FDA Warns of New Problems with Recalled Philips Respironics Trilogy Ventilators
Federal regulators are warning about new problems with Philips Respironics Trilogy Ventilators, following reports of issues with new silicone sound abatement foam used in the machines, as well as on-going health risks associated with residue from toxic polyester-based polyurethane (PE-PUR) foam it replaced.
On November 17, the U.S. Food and Drug Administration (FDA) issued an update on last year’s massive Philips CPAP, Bi-Pap and Ventilator recall, which involved problems with the PE-PUR foam used in millions of sleep apnea and breathing assistance machines.
Although the foam had been used for years, it is now known that the PE-PUR foam breaks down and releases black particles directly in the machine’s air pathways, exposing users to a number of toxic chemicals and gases.
As a result of the health risks, the FDA has urged owners of millions of Philips DreamStation, CPAP, BiPAP and mechanical ventilators to stop using their device, unless it is needed life-saving treatment. A rapidly growing number of former users exposed to the machines are now coming forward and filing lawsuits alleging that the Philips CPAP caused cancer, lung damage and other life-changing side effects.
In this latest update, the FDA announced that Philips has informed the agency of new problems with Philips Trilogy 100/200 ventilators, which had already gone through the process of having the old, recalled sound abatement foam removed and replaced with a new silicone foam.
The first issue involves new reports received by Philips that suggests the new foam is separating from its plastic backing, which could lead to it blocking the air pathways of the device, lowering the amount of air getting to the patient. If this happens, and the air pressure is significantly affected, this could lead to a Low Inspiratory Pressure alarm sounding, but Philips does not seem to guarantee the alarm will sound.
The second issue involves reports that trace amounts of particulate matter have been found in some of the air pathways of the remediated ventilators. Preliminary third-party lab testing has revealed that some of the particles are remnants of the old, toxic PE-PUR foam, which was supposed to have been cleaned out.
On November 7, Philips Respironics issued a ventilator recall update on its website, informing customers that it had temporarily paused the Trilogy 100/200 remediation plan due to a number of complaints, but did not tell its customers what the complaints entailed.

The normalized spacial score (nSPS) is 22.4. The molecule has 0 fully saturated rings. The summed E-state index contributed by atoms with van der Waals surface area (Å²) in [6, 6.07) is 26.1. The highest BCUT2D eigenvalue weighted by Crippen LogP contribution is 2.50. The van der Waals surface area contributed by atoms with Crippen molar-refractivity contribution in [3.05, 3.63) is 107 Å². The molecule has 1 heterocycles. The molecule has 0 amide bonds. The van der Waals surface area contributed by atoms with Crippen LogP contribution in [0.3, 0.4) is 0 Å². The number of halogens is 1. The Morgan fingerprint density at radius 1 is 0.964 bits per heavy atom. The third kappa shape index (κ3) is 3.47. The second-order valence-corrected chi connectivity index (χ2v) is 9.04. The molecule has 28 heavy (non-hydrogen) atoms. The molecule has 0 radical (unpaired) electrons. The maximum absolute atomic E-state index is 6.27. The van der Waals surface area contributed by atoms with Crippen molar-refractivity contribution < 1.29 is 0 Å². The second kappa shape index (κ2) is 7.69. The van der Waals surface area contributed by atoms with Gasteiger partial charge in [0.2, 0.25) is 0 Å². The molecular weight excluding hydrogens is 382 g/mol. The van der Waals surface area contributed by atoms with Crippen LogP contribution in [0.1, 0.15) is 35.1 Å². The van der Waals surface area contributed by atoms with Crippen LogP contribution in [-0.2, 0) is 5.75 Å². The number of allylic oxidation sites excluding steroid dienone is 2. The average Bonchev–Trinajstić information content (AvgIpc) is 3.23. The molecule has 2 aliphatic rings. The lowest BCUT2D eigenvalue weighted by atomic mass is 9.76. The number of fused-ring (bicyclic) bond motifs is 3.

Philips CPAP Recall Remediation Failures
In September 2021, Philips announced a CPAP machine repair and replacement program, but the pace of repairs has been extremely slow and there have been some concerns about the safety of the alternative foam material the manufacturer is using, which may also release harmful chemicals directly into the machine’s air pathways.
The FDA has criticized Philips handling of the recall, indicating that the company has not done enough to warn consumers about the health risks associated with continuing to use recalled CPAP machines.
In August 2022, the FDA indicated that it had already received more 69,000 adverse event reports involving health problems caused by the recalled Philips CPAP machines, including 168 deaths. However, over the coming years, the number of long-term problems diagnosed among prior users is expected to continue to increase dramatically.
November 2022 Philips Respironics Recall Lawsuit Update
According to a docket report (PDF) released by the U.S. Judicial Panel on Multidistrict Litigation (JPML) on November 15, 2022, there are currently at least 346 Philips recall lawsuits filed in the federal court system. However, thousands of additional claims involving cancer and lung damage among former users of the breathing machines have been registered on a tolling agreement.
Given common questions of fact and law raised in the Philips Respironics CPAP lawsuits brought throughout the federal court system, the federal claims are all consolidated before U.S. District Judge Joy Flowers Conti in the Western District of Pennsylvania, who is presiding over coordinated discovery and pretrial proceedings.
Over the remainder of 2022 and 2023, the parties are expected to establish a “bellwether” process where a small group of representative claims involving different types of breathing machines will be prepared for early trial dates to help gauge how juries are likely to respond to certain evidence and testimony that will be repeated throughout the litigation. However, Judge Conti has already appointed a Philips CPAP recall settlement master to work with the parties and determine whether an early agreement can be reached to resolve claims.
Yagail munsonNovember 29, 2022 at 2:21 pm
Yes I use the CPAP and now I have your lung problems what do I do about this situation am I eligible to get paid
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